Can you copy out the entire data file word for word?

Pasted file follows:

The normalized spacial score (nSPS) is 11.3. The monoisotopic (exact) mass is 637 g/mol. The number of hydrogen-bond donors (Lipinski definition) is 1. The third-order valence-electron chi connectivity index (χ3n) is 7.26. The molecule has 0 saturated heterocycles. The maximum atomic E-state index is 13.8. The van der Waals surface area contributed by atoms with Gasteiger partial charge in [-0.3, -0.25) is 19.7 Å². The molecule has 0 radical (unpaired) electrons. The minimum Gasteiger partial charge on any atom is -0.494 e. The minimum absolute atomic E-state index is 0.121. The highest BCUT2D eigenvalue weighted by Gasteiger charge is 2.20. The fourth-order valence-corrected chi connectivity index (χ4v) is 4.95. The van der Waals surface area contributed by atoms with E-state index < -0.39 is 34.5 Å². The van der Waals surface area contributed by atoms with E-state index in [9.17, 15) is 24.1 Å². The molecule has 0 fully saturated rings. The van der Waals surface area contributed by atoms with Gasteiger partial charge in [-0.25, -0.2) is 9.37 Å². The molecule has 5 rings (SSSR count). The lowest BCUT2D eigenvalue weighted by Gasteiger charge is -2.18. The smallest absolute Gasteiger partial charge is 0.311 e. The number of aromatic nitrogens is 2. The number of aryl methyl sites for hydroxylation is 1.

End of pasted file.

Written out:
The normalized spacial score (nSPS) is 11.3. The monoisotopic (exact) mass is 637 g/mol. The number of hydrogen-bond donors (Lipinski definition) is 1. The third-order valence-electron chi connectivity index (χ3n) is 7.26. The molecule has 0 saturated heterocycles. The maximum atomic E-state index is 13.8. The van der Waals surface area contributed by atoms with Gasteiger partial charge in [-0.3, -0.25) is 19.7 Å². The molecule has 0 radical (unpaired) electrons. The minimum Gasteiger partial charge on any atom is -0.494 e. The minimum absolute atomic E-state index is 0.121. The highest BCUT2D eigenvalue weighted by Gasteiger charge is 2.20. The fourth-order valence-corrected chi connectivity index (χ4v) is 4.95. The van der Waals surface area contributed by atoms with E-state index < -0.39 is 34.5 Å². The van der Waals surface area contributed by atoms with E-state index in [9.17, 15) is 24.1 Å². The molecule has 0 fully saturated rings. The van der Waals surface area contributed by atoms with Gasteiger partial charge in [-0.25, -0.2) is 9.37 Å². The molecule has 5 rings (SSSR count). The lowest BCUT2D eigenvalue weighted by Gasteiger charge is -2.18. The smallest absolute Gasteiger partial charge is 0.311 e. The number of aromatic nitrogens is 2. The number of aryl methyl sites for hydroxylation is 1.